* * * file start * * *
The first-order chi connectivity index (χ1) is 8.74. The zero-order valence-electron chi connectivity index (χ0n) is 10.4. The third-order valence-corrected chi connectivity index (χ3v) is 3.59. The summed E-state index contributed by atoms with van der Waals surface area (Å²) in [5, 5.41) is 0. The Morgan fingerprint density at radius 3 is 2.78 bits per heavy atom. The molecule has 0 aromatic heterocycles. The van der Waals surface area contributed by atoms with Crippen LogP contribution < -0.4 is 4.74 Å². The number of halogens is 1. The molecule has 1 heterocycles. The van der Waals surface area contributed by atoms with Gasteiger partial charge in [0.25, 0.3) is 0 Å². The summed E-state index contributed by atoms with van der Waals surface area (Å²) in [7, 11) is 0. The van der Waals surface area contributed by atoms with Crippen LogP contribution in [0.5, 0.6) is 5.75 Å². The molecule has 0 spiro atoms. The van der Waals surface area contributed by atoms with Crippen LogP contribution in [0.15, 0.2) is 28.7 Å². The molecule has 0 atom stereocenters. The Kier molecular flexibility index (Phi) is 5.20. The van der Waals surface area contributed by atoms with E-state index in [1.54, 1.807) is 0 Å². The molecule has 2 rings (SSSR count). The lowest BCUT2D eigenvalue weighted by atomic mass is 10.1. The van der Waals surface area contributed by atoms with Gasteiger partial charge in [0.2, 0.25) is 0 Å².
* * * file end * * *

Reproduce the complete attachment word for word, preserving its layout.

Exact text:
The first-order chi connectivity index (χ1) is 8.74. The zero-order valence-electron chi connectivity index (χ0n) is 10.4. The third-order valence-corrected chi connectivity index (χ3v) is 3.59. The summed E-state index contributed by atoms with van der Waals surface area (Å²) in [5, 5.41) is 0. The Morgan fingerprint density at radius 3 is 2.78 bits per heavy atom. The molecule has 0 aromatic heterocycles. The van der Waals surface area contributed by atoms with Crippen LogP contribution < -0.4 is 4.74 Å². The number of halogens is 1. The molecule has 1 heterocycles. The van der Waals surface area contributed by atoms with Gasteiger partial charge in [0.25, 0.3) is 0 Å². The summed E-state index contributed by atoms with van der Waals surface area (Å²) in [7, 11) is 0. The van der Waals surface area contributed by atoms with Crippen LogP contribution in [0.5, 0.6) is 5.75 Å². The molecule has 0 spiro atoms. The van der Waals surface area contributed by atoms with Crippen LogP contribution in [0.15, 0.2) is 28.7 Å². The molecule has 0 atom stereocenters. The Kier molecular flexibility index (Phi) is 5.20. The van der Waals surface area contributed by atoms with E-state index in [1.54, 1.807) is 0 Å². The molecule has 2 rings (SSSR count). The lowest BCUT2D eigenvalue weighted by atomic mass is 10.1. The van der Waals surface area contributed by atoms with Gasteiger partial charge in [0.2, 0.25) is 0 Å².